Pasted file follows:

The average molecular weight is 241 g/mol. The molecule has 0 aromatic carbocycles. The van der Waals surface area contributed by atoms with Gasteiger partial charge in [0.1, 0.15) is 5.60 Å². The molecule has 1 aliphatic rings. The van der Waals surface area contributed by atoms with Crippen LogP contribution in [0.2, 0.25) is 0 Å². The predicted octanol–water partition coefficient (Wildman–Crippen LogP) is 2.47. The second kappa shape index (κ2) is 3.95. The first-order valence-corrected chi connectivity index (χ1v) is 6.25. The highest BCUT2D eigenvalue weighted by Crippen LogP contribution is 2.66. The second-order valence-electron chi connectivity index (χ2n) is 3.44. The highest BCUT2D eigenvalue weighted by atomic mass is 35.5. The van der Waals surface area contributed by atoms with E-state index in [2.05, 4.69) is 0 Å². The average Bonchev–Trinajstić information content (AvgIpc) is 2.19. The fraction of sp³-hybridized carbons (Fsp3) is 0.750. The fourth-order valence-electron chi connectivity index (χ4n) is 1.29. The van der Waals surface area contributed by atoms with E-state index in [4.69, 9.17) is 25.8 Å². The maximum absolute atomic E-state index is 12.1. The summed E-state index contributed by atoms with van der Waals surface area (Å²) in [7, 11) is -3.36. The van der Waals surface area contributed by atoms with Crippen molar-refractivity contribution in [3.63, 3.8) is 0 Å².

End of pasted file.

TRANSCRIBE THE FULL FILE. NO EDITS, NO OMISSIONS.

The average molecular weight is 241 g/mol. The molecule has 0 aromatic carbocycles. The van der Waals surface area contributed by atoms with Gasteiger partial charge in [0.1, 0.15) is 5.60 Å². The molecule has 1 aliphatic rings. The van der Waals surface area contributed by atoms with Crippen LogP contribution in [0.2, 0.25) is 0 Å². The predicted octanol–water partition coefficient (Wildman–Crippen LogP) is 2.47. The second kappa shape index (κ2) is 3.95. The first-order valence-corrected chi connectivity index (χ1v) is 6.25. The highest BCUT2D eigenvalue weighted by Crippen LogP contribution is 2.66. The second-order valence-electron chi connectivity index (χ2n) is 3.44. The highest BCUT2D eigenvalue weighted by atomic mass is 35.5. The van der Waals surface area contributed by atoms with E-state index in [2.05, 4.69) is 0 Å². The average Bonchev–Trinajstić information content (AvgIpc) is 2.19. The fraction of sp³-hybridized carbons (Fsp3) is 0.750. The fourth-order valence-electron chi connectivity index (χ4n) is 1.29. The van der Waals surface area contributed by atoms with E-state index in [4.69, 9.17) is 25.8 Å². The maximum absolute atomic E-state index is 12.1. The summed E-state index contributed by atoms with van der Waals surface area (Å²) in [7, 11) is -3.36. The van der Waals surface area contributed by atoms with Crippen molar-refractivity contribution in [3.63, 3.8) is 0 Å².